Top-fermented and bottom-fermented: does it matter?

Yeast is the single most important ingredient to influence the resulting style of beer. Use bottom-fermenting yeast, and you end up with a lager-style beer. Use top-fermenting yeast and you end up with an ale. Lagers and ales are the two main categories of beers.

Basically, with top-fermenting yeast, the yeast rises to the top of the fermentation tank and forms a crust, sealing in the flavour. The resulting ales have correspondingly rich and varied characters. They include hop-rich bitters, dark stouts, and the high-octane Trappist beers of Belgium.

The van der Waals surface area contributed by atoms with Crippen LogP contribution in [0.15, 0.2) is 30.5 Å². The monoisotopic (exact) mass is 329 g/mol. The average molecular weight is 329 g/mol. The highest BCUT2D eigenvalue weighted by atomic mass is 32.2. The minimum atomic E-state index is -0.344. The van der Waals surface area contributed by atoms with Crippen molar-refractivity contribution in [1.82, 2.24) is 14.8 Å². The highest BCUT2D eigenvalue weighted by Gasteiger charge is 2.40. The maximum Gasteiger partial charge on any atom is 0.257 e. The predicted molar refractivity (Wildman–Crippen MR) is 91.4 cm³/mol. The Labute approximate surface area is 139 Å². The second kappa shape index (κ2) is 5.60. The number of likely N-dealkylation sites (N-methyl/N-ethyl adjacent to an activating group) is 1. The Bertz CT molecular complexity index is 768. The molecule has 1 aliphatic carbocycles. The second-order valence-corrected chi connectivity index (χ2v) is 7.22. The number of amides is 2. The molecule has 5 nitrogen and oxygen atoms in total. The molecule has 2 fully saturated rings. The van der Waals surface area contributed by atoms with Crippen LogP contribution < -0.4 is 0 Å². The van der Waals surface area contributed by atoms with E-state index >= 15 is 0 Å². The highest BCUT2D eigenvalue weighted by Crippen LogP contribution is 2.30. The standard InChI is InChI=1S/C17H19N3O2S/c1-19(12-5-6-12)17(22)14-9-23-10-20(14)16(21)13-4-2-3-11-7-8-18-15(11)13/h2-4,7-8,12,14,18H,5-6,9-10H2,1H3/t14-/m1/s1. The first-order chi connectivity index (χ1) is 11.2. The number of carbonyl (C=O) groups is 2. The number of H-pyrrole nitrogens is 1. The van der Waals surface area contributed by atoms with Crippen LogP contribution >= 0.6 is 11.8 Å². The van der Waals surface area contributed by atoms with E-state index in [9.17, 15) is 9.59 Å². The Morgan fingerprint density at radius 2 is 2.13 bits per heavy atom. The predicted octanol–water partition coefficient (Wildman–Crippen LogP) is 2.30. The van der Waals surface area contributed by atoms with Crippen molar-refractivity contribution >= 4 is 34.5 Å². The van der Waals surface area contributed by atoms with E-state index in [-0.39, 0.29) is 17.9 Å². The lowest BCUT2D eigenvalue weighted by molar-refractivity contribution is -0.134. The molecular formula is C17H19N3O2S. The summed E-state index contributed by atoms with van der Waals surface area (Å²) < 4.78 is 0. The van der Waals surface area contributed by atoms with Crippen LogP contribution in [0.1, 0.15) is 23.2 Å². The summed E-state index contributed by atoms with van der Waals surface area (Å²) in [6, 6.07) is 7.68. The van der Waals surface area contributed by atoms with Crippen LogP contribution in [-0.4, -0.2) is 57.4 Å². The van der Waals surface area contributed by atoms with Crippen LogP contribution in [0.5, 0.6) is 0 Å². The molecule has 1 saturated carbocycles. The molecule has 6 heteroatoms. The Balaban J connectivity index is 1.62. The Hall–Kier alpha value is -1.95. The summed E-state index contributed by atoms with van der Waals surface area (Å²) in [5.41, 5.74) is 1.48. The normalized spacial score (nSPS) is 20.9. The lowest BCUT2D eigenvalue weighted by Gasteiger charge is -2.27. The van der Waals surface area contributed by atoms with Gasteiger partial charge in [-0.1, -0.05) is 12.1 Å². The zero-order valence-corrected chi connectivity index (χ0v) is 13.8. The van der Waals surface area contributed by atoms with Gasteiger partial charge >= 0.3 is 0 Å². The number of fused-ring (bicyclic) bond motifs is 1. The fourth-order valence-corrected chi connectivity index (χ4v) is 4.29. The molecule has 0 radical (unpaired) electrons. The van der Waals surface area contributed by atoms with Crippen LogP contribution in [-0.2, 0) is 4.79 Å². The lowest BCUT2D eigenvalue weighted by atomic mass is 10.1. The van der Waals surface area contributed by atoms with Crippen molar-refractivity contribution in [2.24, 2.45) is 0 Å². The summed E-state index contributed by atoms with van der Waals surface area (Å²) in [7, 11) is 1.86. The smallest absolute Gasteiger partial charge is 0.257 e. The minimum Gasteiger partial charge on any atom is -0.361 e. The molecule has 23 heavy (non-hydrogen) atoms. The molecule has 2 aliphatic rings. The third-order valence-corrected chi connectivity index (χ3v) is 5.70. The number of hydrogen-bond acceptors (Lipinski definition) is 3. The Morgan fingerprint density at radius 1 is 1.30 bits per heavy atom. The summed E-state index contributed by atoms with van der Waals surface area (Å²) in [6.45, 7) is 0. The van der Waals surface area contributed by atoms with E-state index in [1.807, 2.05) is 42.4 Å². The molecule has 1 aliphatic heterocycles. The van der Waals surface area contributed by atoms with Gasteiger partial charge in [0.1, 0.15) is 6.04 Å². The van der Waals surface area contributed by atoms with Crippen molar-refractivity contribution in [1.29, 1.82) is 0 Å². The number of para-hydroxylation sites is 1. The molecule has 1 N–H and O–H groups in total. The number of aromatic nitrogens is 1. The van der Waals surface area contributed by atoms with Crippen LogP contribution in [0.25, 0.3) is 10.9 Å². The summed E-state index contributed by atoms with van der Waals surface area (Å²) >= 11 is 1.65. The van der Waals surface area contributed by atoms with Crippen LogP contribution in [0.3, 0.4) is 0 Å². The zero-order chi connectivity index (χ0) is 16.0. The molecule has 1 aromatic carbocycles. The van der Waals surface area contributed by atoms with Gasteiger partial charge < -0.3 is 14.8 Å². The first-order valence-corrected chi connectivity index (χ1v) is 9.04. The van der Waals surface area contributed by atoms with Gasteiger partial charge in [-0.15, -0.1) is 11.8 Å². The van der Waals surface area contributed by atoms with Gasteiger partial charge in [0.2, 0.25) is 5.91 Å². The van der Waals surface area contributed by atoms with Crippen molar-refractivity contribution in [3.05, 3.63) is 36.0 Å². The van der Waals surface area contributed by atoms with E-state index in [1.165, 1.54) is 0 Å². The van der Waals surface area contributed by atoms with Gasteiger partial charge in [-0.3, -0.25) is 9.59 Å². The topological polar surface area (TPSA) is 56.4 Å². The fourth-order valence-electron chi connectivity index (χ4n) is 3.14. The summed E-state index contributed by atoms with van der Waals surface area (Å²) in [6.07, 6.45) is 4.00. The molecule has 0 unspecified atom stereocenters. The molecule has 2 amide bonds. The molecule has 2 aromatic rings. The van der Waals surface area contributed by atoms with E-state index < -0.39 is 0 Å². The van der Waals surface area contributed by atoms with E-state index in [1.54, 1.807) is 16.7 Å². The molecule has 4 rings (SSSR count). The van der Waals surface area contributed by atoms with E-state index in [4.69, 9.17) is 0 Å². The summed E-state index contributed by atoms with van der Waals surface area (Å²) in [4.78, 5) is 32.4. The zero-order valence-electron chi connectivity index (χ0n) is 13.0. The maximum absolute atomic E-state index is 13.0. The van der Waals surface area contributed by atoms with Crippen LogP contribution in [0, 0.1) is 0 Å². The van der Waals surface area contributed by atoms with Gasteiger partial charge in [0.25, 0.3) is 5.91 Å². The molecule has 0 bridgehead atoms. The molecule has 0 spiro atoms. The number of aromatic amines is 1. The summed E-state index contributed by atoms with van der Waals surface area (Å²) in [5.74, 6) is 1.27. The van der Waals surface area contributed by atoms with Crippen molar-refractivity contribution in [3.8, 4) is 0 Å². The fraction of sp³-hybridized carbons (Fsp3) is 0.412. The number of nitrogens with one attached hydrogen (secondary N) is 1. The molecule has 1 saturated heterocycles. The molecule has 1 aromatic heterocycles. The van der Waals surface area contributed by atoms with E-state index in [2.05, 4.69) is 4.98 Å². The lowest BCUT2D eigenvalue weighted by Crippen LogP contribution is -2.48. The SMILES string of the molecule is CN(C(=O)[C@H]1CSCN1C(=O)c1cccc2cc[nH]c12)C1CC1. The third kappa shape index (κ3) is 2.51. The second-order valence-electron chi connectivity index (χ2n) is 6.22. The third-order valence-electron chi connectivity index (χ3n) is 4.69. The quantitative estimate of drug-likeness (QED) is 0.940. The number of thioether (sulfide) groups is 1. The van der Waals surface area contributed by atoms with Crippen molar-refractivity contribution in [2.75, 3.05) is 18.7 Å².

Just about all beer was top-fermented until the early 19th century, when a clearer, more polished kind of beer became popular. Developed in Germany and Austria, it was called lagerbier, because an important part of the process was to store it (German: lagern) for a period of time. Lager was originally brown or amber, but golden lager was produced in the Czech town of Pilsen (Plzen) in 1842, setting a trend for Pils. This style of clear, light, bottom-fermented beer is now the most popular kind of beer in the world, and is given a bad name by the gassy and insipid brews of many of the biggest brands. However, fine or 'premium' lager is still made, especially in Germany and the Czech Republic.

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